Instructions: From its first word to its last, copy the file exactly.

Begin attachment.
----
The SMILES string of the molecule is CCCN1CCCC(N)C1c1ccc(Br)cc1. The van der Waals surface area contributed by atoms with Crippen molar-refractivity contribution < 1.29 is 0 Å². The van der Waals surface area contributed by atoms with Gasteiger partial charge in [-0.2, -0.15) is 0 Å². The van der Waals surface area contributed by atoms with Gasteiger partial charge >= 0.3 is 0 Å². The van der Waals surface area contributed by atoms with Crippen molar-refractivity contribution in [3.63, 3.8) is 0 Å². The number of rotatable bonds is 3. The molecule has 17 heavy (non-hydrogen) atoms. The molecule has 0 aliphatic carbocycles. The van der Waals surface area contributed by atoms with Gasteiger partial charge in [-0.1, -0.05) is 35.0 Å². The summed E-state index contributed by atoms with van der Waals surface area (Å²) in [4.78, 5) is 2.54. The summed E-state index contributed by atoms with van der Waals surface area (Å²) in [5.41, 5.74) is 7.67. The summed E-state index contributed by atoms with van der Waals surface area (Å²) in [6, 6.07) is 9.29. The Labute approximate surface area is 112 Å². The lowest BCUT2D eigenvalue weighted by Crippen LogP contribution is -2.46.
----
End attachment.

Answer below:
The SMILES string of the molecule is CCCN1CCCC(N)C1c1ccc(Br)cc1. The van der Waals surface area contributed by atoms with Crippen molar-refractivity contribution < 1.29 is 0 Å². The van der Waals surface area contributed by atoms with Gasteiger partial charge in [-0.2, -0.15) is 0 Å². The van der Waals surface area contributed by atoms with Gasteiger partial charge >= 0.3 is 0 Å². The van der Waals surface area contributed by atoms with Crippen molar-refractivity contribution in [3.63, 3.8) is 0 Å². The number of rotatable bonds is 3. The molecule has 17 heavy (non-hydrogen) atoms. The molecule has 0 aliphatic carbocycles. The van der Waals surface area contributed by atoms with Gasteiger partial charge in [-0.1, -0.05) is 35.0 Å². The summed E-state index contributed by atoms with van der Waals surface area (Å²) in [4.78, 5) is 2.54. The summed E-state index contributed by atoms with van der Waals surface area (Å²) in [5.41, 5.74) is 7.67. The summed E-state index contributed by atoms with van der Waals surface area (Å²) in [6, 6.07) is 9.29. The Labute approximate surface area is 112 Å². The lowest BCUT2D eigenvalue weighted by Crippen LogP contribution is -2.46.